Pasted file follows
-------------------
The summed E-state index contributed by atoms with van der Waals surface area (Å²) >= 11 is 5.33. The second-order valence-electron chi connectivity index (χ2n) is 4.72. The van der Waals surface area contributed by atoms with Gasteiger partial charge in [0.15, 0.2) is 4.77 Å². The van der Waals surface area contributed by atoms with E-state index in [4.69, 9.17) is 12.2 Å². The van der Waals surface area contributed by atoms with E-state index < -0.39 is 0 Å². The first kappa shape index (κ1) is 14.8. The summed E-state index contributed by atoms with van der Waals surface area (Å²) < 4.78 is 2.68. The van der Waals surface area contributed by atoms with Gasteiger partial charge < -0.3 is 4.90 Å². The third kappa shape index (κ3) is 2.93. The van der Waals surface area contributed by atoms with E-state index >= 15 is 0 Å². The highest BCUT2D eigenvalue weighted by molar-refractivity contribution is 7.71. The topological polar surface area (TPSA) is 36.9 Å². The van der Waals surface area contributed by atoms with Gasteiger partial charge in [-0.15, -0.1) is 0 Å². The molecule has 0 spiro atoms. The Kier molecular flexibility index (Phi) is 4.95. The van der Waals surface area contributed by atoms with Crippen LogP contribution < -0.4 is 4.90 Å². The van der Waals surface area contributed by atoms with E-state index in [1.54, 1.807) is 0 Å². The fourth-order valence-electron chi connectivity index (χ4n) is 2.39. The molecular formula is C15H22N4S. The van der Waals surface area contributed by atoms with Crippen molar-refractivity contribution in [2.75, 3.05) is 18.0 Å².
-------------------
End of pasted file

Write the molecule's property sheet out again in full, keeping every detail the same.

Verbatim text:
The summed E-state index contributed by atoms with van der Waals surface area (Å²) >= 11 is 5.33. The second-order valence-electron chi connectivity index (χ2n) is 4.72. The van der Waals surface area contributed by atoms with Gasteiger partial charge in [0.15, 0.2) is 4.77 Å². The van der Waals surface area contributed by atoms with E-state index in [4.69, 9.17) is 12.2 Å². The van der Waals surface area contributed by atoms with E-state index < -0.39 is 0 Å². The first kappa shape index (κ1) is 14.8. The summed E-state index contributed by atoms with van der Waals surface area (Å²) < 4.78 is 2.68. The van der Waals surface area contributed by atoms with Gasteiger partial charge < -0.3 is 4.90 Å². The third kappa shape index (κ3) is 2.93. The van der Waals surface area contributed by atoms with E-state index >= 15 is 0 Å². The highest BCUT2D eigenvalue weighted by molar-refractivity contribution is 7.71. The topological polar surface area (TPSA) is 36.9 Å². The van der Waals surface area contributed by atoms with Gasteiger partial charge in [-0.15, -0.1) is 0 Å². The molecule has 0 spiro atoms. The Kier molecular flexibility index (Phi) is 4.95. The van der Waals surface area contributed by atoms with Crippen LogP contribution < -0.4 is 4.90 Å². The van der Waals surface area contributed by atoms with E-state index in [1.54, 1.807) is 0 Å². The fourth-order valence-electron chi connectivity index (χ4n) is 2.39. The molecular formula is C15H22N4S. The van der Waals surface area contributed by atoms with Crippen molar-refractivity contribution in [2.75, 3.05) is 18.0 Å².